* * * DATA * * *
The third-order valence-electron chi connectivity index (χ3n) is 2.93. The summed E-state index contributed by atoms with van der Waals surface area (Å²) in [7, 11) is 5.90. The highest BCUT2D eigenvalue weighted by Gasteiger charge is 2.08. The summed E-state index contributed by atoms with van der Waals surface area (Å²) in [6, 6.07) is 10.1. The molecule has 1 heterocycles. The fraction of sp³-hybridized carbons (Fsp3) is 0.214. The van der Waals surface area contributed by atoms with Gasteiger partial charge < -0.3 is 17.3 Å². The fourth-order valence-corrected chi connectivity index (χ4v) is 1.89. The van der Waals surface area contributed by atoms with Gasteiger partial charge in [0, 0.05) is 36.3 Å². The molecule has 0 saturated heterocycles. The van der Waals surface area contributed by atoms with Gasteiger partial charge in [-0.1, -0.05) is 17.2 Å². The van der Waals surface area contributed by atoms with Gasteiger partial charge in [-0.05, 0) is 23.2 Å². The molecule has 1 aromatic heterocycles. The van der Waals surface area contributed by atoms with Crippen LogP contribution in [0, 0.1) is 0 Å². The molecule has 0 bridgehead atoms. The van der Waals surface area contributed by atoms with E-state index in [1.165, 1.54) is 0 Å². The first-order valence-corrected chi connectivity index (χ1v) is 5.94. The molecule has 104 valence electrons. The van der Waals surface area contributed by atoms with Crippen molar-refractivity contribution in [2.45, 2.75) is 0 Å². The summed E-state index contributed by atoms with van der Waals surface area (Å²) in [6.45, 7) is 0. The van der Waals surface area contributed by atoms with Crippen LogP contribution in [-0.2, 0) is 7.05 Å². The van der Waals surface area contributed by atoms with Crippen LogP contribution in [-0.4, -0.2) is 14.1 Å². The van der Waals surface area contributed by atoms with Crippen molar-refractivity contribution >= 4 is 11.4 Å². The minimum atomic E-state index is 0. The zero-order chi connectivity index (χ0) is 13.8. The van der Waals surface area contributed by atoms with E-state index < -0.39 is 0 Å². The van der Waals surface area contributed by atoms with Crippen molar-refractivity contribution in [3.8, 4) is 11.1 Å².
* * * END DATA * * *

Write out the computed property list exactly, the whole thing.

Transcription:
The third-order valence-electron chi connectivity index (χ3n) is 2.93. The summed E-state index contributed by atoms with van der Waals surface area (Å²) in [7, 11) is 5.90. The highest BCUT2D eigenvalue weighted by Gasteiger charge is 2.08. The summed E-state index contributed by atoms with van der Waals surface area (Å²) in [6, 6.07) is 10.1. The molecule has 1 heterocycles. The fraction of sp³-hybridized carbons (Fsp3) is 0.214. The van der Waals surface area contributed by atoms with Gasteiger partial charge < -0.3 is 17.3 Å². The fourth-order valence-corrected chi connectivity index (χ4v) is 1.89. The van der Waals surface area contributed by atoms with Gasteiger partial charge in [0, 0.05) is 36.3 Å². The molecule has 0 saturated heterocycles. The van der Waals surface area contributed by atoms with Gasteiger partial charge in [-0.1, -0.05) is 17.2 Å². The van der Waals surface area contributed by atoms with Gasteiger partial charge in [-0.05, 0) is 23.2 Å². The molecule has 1 aromatic heterocycles. The van der Waals surface area contributed by atoms with Crippen LogP contribution in [0, 0.1) is 0 Å². The molecule has 0 bridgehead atoms. The van der Waals surface area contributed by atoms with E-state index in [1.165, 1.54) is 0 Å². The first-order valence-corrected chi connectivity index (χ1v) is 5.94. The molecule has 104 valence electrons. The van der Waals surface area contributed by atoms with Crippen molar-refractivity contribution in [2.45, 2.75) is 0 Å². The summed E-state index contributed by atoms with van der Waals surface area (Å²) in [6.45, 7) is 0. The van der Waals surface area contributed by atoms with Crippen LogP contribution in [-0.2, 0) is 7.05 Å². The van der Waals surface area contributed by atoms with Crippen LogP contribution in [-0.4, -0.2) is 14.1 Å². The van der Waals surface area contributed by atoms with Crippen molar-refractivity contribution >= 4 is 11.4 Å². The minimum atomic E-state index is 0. The zero-order chi connectivity index (χ0) is 13.8. The van der Waals surface area contributed by atoms with E-state index < -0.39 is 0 Å². The van der Waals surface area contributed by atoms with Crippen molar-refractivity contribution in [3.8, 4) is 11.1 Å².